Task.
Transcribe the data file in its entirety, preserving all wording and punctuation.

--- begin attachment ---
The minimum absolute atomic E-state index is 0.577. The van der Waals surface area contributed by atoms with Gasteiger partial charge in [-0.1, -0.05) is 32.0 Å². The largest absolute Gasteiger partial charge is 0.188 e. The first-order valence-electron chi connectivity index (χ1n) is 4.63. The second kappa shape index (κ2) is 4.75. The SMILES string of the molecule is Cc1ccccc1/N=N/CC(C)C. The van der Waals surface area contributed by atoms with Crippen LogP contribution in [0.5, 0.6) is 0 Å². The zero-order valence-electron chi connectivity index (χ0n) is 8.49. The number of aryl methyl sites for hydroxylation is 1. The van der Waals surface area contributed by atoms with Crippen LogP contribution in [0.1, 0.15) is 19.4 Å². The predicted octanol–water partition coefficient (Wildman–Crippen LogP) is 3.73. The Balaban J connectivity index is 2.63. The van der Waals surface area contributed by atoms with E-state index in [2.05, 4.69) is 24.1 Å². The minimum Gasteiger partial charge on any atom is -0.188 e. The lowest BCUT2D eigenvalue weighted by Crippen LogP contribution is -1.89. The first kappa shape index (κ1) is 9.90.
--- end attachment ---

The minimum absolute atomic E-state index is 0.577. The van der Waals surface area contributed by atoms with Gasteiger partial charge in [-0.1, -0.05) is 32.0 Å². The largest absolute Gasteiger partial charge is 0.188 e. The first-order valence-electron chi connectivity index (χ1n) is 4.63. The second kappa shape index (κ2) is 4.75. The SMILES string of the molecule is Cc1ccccc1/N=N/CC(C)C. The van der Waals surface area contributed by atoms with Crippen LogP contribution in [0.5, 0.6) is 0 Å². The zero-order valence-electron chi connectivity index (χ0n) is 8.49. The number of aryl methyl sites for hydroxylation is 1. The van der Waals surface area contributed by atoms with Crippen LogP contribution in [0.1, 0.15) is 19.4 Å². The predicted octanol–water partition coefficient (Wildman–Crippen LogP) is 3.73. The Balaban J connectivity index is 2.63. The van der Waals surface area contributed by atoms with E-state index in [2.05, 4.69) is 24.1 Å². The minimum Gasteiger partial charge on any atom is -0.188 e. The lowest BCUT2D eigenvalue weighted by Crippen LogP contribution is -1.89. The first kappa shape index (κ1) is 9.90.